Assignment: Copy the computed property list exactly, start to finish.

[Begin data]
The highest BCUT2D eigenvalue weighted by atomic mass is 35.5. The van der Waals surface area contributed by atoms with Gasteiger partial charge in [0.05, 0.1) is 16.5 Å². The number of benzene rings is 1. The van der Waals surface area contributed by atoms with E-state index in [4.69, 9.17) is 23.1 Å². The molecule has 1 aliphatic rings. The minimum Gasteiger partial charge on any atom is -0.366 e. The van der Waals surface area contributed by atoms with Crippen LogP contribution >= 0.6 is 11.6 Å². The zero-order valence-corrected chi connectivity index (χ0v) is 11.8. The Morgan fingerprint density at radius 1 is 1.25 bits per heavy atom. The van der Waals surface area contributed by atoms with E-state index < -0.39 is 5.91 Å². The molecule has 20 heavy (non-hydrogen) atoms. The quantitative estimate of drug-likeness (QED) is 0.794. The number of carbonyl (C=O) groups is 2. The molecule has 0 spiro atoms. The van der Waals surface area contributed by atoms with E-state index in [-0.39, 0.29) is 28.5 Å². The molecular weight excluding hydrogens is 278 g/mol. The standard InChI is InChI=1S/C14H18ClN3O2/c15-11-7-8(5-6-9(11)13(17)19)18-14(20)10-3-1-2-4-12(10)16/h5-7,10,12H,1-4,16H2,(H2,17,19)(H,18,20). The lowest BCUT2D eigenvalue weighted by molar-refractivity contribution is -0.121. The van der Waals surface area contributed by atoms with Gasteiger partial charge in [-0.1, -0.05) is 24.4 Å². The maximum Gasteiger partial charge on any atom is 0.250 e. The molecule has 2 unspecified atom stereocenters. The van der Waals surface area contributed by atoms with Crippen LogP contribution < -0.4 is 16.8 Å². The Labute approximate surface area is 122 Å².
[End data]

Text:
The highest BCUT2D eigenvalue weighted by atomic mass is 35.5. The van der Waals surface area contributed by atoms with Gasteiger partial charge in [0.05, 0.1) is 16.5 Å². The number of benzene rings is 1. The van der Waals surface area contributed by atoms with E-state index in [4.69, 9.17) is 23.1 Å². The molecule has 1 aliphatic rings. The minimum Gasteiger partial charge on any atom is -0.366 e. The van der Waals surface area contributed by atoms with Crippen LogP contribution >= 0.6 is 11.6 Å². The zero-order valence-corrected chi connectivity index (χ0v) is 11.8. The Morgan fingerprint density at radius 1 is 1.25 bits per heavy atom. The van der Waals surface area contributed by atoms with E-state index < -0.39 is 5.91 Å². The molecule has 20 heavy (non-hydrogen) atoms. The quantitative estimate of drug-likeness (QED) is 0.794. The number of carbonyl (C=O) groups is 2. The molecule has 0 spiro atoms. The van der Waals surface area contributed by atoms with E-state index in [-0.39, 0.29) is 28.5 Å². The molecular weight excluding hydrogens is 278 g/mol. The standard InChI is InChI=1S/C14H18ClN3O2/c15-11-7-8(5-6-9(11)13(17)19)18-14(20)10-3-1-2-4-12(10)16/h5-7,10,12H,1-4,16H2,(H2,17,19)(H,18,20). The lowest BCUT2D eigenvalue weighted by molar-refractivity contribution is -0.121. The van der Waals surface area contributed by atoms with Gasteiger partial charge in [-0.1, -0.05) is 24.4 Å². The maximum Gasteiger partial charge on any atom is 0.250 e. The molecule has 2 unspecified atom stereocenters. The van der Waals surface area contributed by atoms with Crippen LogP contribution < -0.4 is 16.8 Å². The Labute approximate surface area is 122 Å².